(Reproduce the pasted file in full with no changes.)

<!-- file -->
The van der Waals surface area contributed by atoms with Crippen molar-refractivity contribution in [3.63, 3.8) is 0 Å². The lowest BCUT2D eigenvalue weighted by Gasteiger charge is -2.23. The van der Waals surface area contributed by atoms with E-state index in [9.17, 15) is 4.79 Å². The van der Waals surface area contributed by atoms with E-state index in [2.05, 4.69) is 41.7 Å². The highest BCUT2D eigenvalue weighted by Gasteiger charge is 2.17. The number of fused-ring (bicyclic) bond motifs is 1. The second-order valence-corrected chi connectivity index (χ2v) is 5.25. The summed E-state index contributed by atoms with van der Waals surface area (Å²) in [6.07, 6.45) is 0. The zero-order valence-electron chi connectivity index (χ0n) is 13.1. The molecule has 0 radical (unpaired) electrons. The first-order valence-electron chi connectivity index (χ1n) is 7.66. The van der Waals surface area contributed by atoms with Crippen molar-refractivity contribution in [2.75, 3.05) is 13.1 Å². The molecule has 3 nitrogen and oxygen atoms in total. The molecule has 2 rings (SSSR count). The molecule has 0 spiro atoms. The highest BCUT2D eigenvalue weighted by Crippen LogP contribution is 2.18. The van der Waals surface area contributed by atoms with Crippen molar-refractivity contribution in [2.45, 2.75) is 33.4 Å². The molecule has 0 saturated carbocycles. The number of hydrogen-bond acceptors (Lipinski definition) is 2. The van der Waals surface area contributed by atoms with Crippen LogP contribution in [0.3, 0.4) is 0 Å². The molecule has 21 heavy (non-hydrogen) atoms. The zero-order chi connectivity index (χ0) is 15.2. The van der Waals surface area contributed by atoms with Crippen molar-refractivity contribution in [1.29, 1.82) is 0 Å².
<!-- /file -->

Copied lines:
The van der Waals surface area contributed by atoms with Crippen molar-refractivity contribution in [3.63, 3.8) is 0 Å². The lowest BCUT2D eigenvalue weighted by Gasteiger charge is -2.23. The van der Waals surface area contributed by atoms with E-state index in [9.17, 15) is 4.79 Å². The van der Waals surface area contributed by atoms with E-state index in [2.05, 4.69) is 41.7 Å². The highest BCUT2D eigenvalue weighted by Gasteiger charge is 2.17. The number of fused-ring (bicyclic) bond motifs is 1. The second-order valence-corrected chi connectivity index (χ2v) is 5.25. The summed E-state index contributed by atoms with van der Waals surface area (Å²) in [6.07, 6.45) is 0. The zero-order valence-electron chi connectivity index (χ0n) is 13.1. The molecule has 0 radical (unpaired) electrons. The first-order valence-electron chi connectivity index (χ1n) is 7.66. The van der Waals surface area contributed by atoms with Crippen molar-refractivity contribution in [2.75, 3.05) is 13.1 Å². The molecule has 3 nitrogen and oxygen atoms in total. The molecule has 2 rings (SSSR count). The molecule has 0 spiro atoms. The highest BCUT2D eigenvalue weighted by Crippen LogP contribution is 2.18. The van der Waals surface area contributed by atoms with Crippen molar-refractivity contribution in [2.45, 2.75) is 33.4 Å². The molecule has 0 saturated carbocycles. The number of hydrogen-bond acceptors (Lipinski definition) is 2. The van der Waals surface area contributed by atoms with Crippen LogP contribution in [0.3, 0.4) is 0 Å². The molecule has 21 heavy (non-hydrogen) atoms. The zero-order chi connectivity index (χ0) is 15.2. The van der Waals surface area contributed by atoms with Crippen molar-refractivity contribution in [1.29, 1.82) is 0 Å².